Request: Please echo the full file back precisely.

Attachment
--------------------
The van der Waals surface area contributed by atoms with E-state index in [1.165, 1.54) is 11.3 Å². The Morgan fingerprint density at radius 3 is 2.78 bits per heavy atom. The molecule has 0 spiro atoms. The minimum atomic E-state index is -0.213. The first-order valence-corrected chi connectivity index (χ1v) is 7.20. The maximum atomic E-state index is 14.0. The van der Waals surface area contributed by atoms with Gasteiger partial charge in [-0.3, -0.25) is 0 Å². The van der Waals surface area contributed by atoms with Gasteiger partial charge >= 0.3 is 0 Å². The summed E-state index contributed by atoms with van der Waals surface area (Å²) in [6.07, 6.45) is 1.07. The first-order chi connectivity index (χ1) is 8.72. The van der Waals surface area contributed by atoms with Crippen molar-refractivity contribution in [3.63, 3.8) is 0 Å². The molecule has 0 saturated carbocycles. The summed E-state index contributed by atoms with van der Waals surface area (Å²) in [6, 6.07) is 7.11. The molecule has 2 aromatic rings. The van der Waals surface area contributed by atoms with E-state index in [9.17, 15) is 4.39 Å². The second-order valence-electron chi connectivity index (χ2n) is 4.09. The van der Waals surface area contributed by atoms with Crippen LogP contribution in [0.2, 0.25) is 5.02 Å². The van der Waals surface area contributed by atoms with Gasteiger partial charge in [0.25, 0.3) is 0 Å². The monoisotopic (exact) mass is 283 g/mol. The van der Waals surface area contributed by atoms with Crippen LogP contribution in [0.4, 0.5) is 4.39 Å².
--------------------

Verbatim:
The van der Waals surface area contributed by atoms with E-state index in [1.165, 1.54) is 11.3 Å². The Morgan fingerprint density at radius 3 is 2.78 bits per heavy atom. The molecule has 0 spiro atoms. The minimum atomic E-state index is -0.213. The first-order valence-corrected chi connectivity index (χ1v) is 7.20. The maximum atomic E-state index is 14.0. The van der Waals surface area contributed by atoms with Gasteiger partial charge in [-0.3, -0.25) is 0 Å². The van der Waals surface area contributed by atoms with Gasteiger partial charge >= 0.3 is 0 Å². The summed E-state index contributed by atoms with van der Waals surface area (Å²) in [6.07, 6.45) is 1.07. The first-order chi connectivity index (χ1) is 8.72. The van der Waals surface area contributed by atoms with Crippen molar-refractivity contribution in [3.63, 3.8) is 0 Å². The molecule has 0 saturated carbocycles. The summed E-state index contributed by atoms with van der Waals surface area (Å²) in [6, 6.07) is 7.11. The molecule has 2 aromatic rings. The van der Waals surface area contributed by atoms with E-state index in [9.17, 15) is 4.39 Å². The second-order valence-electron chi connectivity index (χ2n) is 4.09. The van der Waals surface area contributed by atoms with Crippen LogP contribution in [0.2, 0.25) is 5.02 Å². The van der Waals surface area contributed by atoms with Gasteiger partial charge in [0.25, 0.3) is 0 Å². The monoisotopic (exact) mass is 283 g/mol. The van der Waals surface area contributed by atoms with Crippen LogP contribution in [0.4, 0.5) is 4.39 Å².